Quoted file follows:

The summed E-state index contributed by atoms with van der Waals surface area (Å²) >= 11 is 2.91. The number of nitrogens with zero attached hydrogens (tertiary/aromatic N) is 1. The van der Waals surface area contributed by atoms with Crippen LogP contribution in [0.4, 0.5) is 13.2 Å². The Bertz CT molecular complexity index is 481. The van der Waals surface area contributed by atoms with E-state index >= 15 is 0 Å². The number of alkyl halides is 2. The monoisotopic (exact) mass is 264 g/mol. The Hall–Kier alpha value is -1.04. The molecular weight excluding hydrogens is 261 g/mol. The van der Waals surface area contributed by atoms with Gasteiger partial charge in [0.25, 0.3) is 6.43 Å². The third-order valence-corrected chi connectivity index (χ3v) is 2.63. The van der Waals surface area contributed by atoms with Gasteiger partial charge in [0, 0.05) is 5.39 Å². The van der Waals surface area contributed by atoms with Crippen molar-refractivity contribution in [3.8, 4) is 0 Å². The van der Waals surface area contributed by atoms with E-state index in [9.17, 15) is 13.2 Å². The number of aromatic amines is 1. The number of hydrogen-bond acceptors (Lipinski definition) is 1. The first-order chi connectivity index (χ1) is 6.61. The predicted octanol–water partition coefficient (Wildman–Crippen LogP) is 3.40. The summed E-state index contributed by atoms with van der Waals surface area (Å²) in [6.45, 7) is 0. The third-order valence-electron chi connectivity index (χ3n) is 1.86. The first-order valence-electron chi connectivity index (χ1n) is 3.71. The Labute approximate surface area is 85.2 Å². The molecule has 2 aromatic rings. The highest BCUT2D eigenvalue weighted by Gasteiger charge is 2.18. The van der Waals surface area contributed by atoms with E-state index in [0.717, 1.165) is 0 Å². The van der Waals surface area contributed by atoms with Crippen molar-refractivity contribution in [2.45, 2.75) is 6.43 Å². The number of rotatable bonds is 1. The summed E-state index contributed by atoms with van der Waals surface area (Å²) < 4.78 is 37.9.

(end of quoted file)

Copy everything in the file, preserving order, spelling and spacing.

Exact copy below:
The summed E-state index contributed by atoms with van der Waals surface area (Å²) >= 11 is 2.91. The number of nitrogens with zero attached hydrogens (tertiary/aromatic N) is 1. The van der Waals surface area contributed by atoms with Crippen LogP contribution in [0.4, 0.5) is 13.2 Å². The Bertz CT molecular complexity index is 481. The van der Waals surface area contributed by atoms with E-state index >= 15 is 0 Å². The number of alkyl halides is 2. The monoisotopic (exact) mass is 264 g/mol. The Hall–Kier alpha value is -1.04. The molecular weight excluding hydrogens is 261 g/mol. The van der Waals surface area contributed by atoms with Gasteiger partial charge in [0.25, 0.3) is 6.43 Å². The third-order valence-corrected chi connectivity index (χ3v) is 2.63. The van der Waals surface area contributed by atoms with Gasteiger partial charge in [0, 0.05) is 5.39 Å². The van der Waals surface area contributed by atoms with Crippen molar-refractivity contribution in [3.8, 4) is 0 Å². The van der Waals surface area contributed by atoms with E-state index in [9.17, 15) is 13.2 Å². The number of aromatic amines is 1. The number of hydrogen-bond acceptors (Lipinski definition) is 1. The first-order chi connectivity index (χ1) is 6.61. The predicted octanol–water partition coefficient (Wildman–Crippen LogP) is 3.40. The summed E-state index contributed by atoms with van der Waals surface area (Å²) in [6.45, 7) is 0. The third-order valence-electron chi connectivity index (χ3n) is 1.86. The first-order valence-electron chi connectivity index (χ1n) is 3.71. The Labute approximate surface area is 85.2 Å². The molecule has 2 aromatic rings. The highest BCUT2D eigenvalue weighted by Gasteiger charge is 2.18. The van der Waals surface area contributed by atoms with E-state index in [0.717, 1.165) is 0 Å². The van der Waals surface area contributed by atoms with Crippen molar-refractivity contribution in [2.45, 2.75) is 6.43 Å². The number of rotatable bonds is 1. The summed E-state index contributed by atoms with van der Waals surface area (Å²) < 4.78 is 37.9.